The short answer is, “No.” Now for the long answer.
Miranda Celeste Hale has a post at Ex-Catholic Girl arguing against PZ Myers’ comment that Tony Blair must be “mentally deficient” for converting to Catholicism. Hale, who grew up Catholic (hence the name of her blog), argues that Blair’s conversion was rather “ethically questionable.”
Choosing to remain a member of and to support an institution that is as backwards, unethical, bigoted, and dangerous as the Catholic church marks one as, to varying degrees, ethically questionable, not mentally deficient. And to bring it back to Blair, I’d argue that choosing, as an adult, to become a member of the Church, marks one as much more ethically questionable than an individual who was raised Catholic and never managed to escape their childhood religious indoctrination.
That’s clearly a good distinction to make, one which recognizes the difference between having a belief system thrust upon you from your earliest days and choosing one of your own free will. None of us are to blame for the destruction others have wrought in our minds while we were too young to oppose it. But she has raised a question more provocative than Myers’ claim that Catholics are mentally deficient:
…choosing to remain a member of such a corrupt and dangerous institution does indicate that one is ethically questionable, at the very least.
This goes beyond the basic cognitive dissonance that plagues most believers throughout their lives. Is it ethical to belong to a religious organization that does such harm?
I’m guessing the answer from a person like Tony Blair would be, “But the Church does much good which outweighs the harm.” Indeed this was the gist of his debate with Christopher Hitchens, which inspired Myers’ barb, which inspired Hale’s retort, which inpired this post.
Living in Italy, most of the people I know formally belong to the Roman Catholic Church. Most of them are probably not believers in the true sense, although a few are. I have no doubt that they who are think their church is “the light of the world.” The majority try not to think about these things at all. Very few are openly opposed to the Church’s moral bankruptcy, of which a fraction have taken matters into their own hands and debaptized themselves. Apparently, they could no longer reconcile themselves to such an obviously incoherent worldview.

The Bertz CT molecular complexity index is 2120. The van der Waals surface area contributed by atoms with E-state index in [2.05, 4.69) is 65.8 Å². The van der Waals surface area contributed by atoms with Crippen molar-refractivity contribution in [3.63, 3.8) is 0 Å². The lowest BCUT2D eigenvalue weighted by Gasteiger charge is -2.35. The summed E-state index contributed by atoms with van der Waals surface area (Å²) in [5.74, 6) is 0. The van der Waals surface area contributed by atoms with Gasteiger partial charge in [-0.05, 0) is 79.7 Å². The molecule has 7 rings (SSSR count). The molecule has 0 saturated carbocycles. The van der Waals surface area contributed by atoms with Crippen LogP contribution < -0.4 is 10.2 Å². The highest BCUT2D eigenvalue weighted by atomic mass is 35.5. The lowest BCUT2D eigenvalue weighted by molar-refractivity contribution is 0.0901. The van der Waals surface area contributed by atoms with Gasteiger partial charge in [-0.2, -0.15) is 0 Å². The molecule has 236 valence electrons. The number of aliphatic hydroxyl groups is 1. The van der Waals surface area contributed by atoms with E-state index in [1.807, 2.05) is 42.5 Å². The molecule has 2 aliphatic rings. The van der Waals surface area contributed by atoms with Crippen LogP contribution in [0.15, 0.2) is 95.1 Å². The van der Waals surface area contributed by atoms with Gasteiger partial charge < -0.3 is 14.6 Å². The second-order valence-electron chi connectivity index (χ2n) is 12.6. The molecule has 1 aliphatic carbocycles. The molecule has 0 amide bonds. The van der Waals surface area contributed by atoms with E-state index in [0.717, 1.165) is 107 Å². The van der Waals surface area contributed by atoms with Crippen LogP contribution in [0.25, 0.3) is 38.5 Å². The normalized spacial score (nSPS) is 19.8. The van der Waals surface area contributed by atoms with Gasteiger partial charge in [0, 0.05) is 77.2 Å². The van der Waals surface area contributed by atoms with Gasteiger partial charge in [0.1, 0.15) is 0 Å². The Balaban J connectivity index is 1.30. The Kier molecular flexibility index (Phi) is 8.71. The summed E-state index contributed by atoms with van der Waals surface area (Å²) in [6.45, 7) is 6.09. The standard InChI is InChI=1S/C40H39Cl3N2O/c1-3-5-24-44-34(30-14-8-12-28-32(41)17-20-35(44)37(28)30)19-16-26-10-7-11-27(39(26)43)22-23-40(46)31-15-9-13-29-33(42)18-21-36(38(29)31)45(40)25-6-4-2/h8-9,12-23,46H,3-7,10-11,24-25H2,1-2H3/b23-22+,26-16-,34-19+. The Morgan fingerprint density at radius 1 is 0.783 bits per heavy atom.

4 thoughts on “Are Catholics mentally deficient?”
Yes, I think it’s really morally dubious to stay in a religious institution that firmly rejects and even preaches against many human rights.
Where are the Reform Catholics? Reconstructionist? Humanistic?
I suppose they call themselves Protestants.
Marc, my apologies for not commenting before now- I’ve been insanely busy lately. Anyway, I think you hit the nail on the head with: “The majority try not to think about these things at all”, especially the “try” part. I hadn’t previously made much of a connection between the cognitive dissonance/intellectual compartmentalization of religious believers and the “ethical compartmentalization” (for lack of a better phrase) that most members of the RCC engage in. Both types of compartmentalization involve the “try not to think about” aspect, and I imagine that it must be rather draining to constantly force yourself not to question the validity of your beliefs or the ethical implications of membership in the Church.
I don’t know if they “try” consciously or unconsciously. There is a lot of blocking out of uncomfortable facts, shoehorning, waffling. I remember my very Catholic Italian aunt once told me that America was founded by Catholics fleeing religious persecution. I told her it was Protestants. She got offended. I might as well have been debating the age of Earth with a YEC.
I suspect the ethical issue is farthest from their minds, though, just as I think it’s far from most religious people’s minds. That’s probably why they’re so angry with the gnus, because we point out the ethical problems with religious faith.